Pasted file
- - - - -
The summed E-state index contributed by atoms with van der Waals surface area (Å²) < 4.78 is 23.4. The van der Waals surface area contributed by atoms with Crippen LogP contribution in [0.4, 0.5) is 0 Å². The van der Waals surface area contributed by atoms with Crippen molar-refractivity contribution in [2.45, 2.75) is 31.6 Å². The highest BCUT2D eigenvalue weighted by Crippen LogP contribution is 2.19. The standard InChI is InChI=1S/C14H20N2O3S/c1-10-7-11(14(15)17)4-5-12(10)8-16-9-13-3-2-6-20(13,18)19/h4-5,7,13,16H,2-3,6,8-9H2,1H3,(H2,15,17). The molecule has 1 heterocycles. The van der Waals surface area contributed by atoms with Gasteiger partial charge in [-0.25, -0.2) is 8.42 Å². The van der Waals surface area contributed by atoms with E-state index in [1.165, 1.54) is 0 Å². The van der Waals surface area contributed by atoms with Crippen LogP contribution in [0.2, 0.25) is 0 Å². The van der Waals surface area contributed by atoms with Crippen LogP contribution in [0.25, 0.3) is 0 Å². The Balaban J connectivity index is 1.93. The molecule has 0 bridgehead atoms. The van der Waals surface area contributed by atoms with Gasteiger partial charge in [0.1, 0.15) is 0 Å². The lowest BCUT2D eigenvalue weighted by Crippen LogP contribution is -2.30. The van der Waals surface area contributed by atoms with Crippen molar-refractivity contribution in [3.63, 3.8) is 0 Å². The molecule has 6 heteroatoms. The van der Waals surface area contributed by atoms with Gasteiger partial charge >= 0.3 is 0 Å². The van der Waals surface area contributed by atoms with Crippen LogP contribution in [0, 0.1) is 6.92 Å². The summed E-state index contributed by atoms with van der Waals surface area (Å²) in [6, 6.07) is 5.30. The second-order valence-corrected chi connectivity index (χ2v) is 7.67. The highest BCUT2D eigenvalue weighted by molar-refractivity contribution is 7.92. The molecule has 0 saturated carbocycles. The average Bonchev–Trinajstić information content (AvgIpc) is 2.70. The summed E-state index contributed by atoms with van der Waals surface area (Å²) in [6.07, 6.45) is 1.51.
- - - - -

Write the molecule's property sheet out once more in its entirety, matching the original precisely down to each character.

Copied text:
The summed E-state index contributed by atoms with van der Waals surface area (Å²) < 4.78 is 23.4. The van der Waals surface area contributed by atoms with Crippen LogP contribution in [0.4, 0.5) is 0 Å². The van der Waals surface area contributed by atoms with Crippen molar-refractivity contribution in [2.45, 2.75) is 31.6 Å². The highest BCUT2D eigenvalue weighted by Crippen LogP contribution is 2.19. The standard InChI is InChI=1S/C14H20N2O3S/c1-10-7-11(14(15)17)4-5-12(10)8-16-9-13-3-2-6-20(13,18)19/h4-5,7,13,16H,2-3,6,8-9H2,1H3,(H2,15,17). The molecule has 1 heterocycles. The van der Waals surface area contributed by atoms with Gasteiger partial charge in [-0.25, -0.2) is 8.42 Å². The van der Waals surface area contributed by atoms with E-state index in [1.165, 1.54) is 0 Å². The van der Waals surface area contributed by atoms with Crippen LogP contribution in [0.2, 0.25) is 0 Å². The van der Waals surface area contributed by atoms with Crippen LogP contribution in [0.25, 0.3) is 0 Å². The Balaban J connectivity index is 1.93. The molecule has 0 bridgehead atoms. The van der Waals surface area contributed by atoms with Gasteiger partial charge in [0.1, 0.15) is 0 Å². The lowest BCUT2D eigenvalue weighted by Crippen LogP contribution is -2.30. The van der Waals surface area contributed by atoms with Crippen molar-refractivity contribution in [3.63, 3.8) is 0 Å². The molecule has 6 heteroatoms. The van der Waals surface area contributed by atoms with Gasteiger partial charge >= 0.3 is 0 Å². The van der Waals surface area contributed by atoms with Crippen LogP contribution in [0, 0.1) is 6.92 Å². The summed E-state index contributed by atoms with van der Waals surface area (Å²) in [6, 6.07) is 5.30. The second-order valence-corrected chi connectivity index (χ2v) is 7.67. The highest BCUT2D eigenvalue weighted by molar-refractivity contribution is 7.92. The molecule has 0 saturated carbocycles. The average Bonchev–Trinajstić information content (AvgIpc) is 2.70. The summed E-state index contributed by atoms with van der Waals surface area (Å²) in [6.07, 6.45) is 1.51.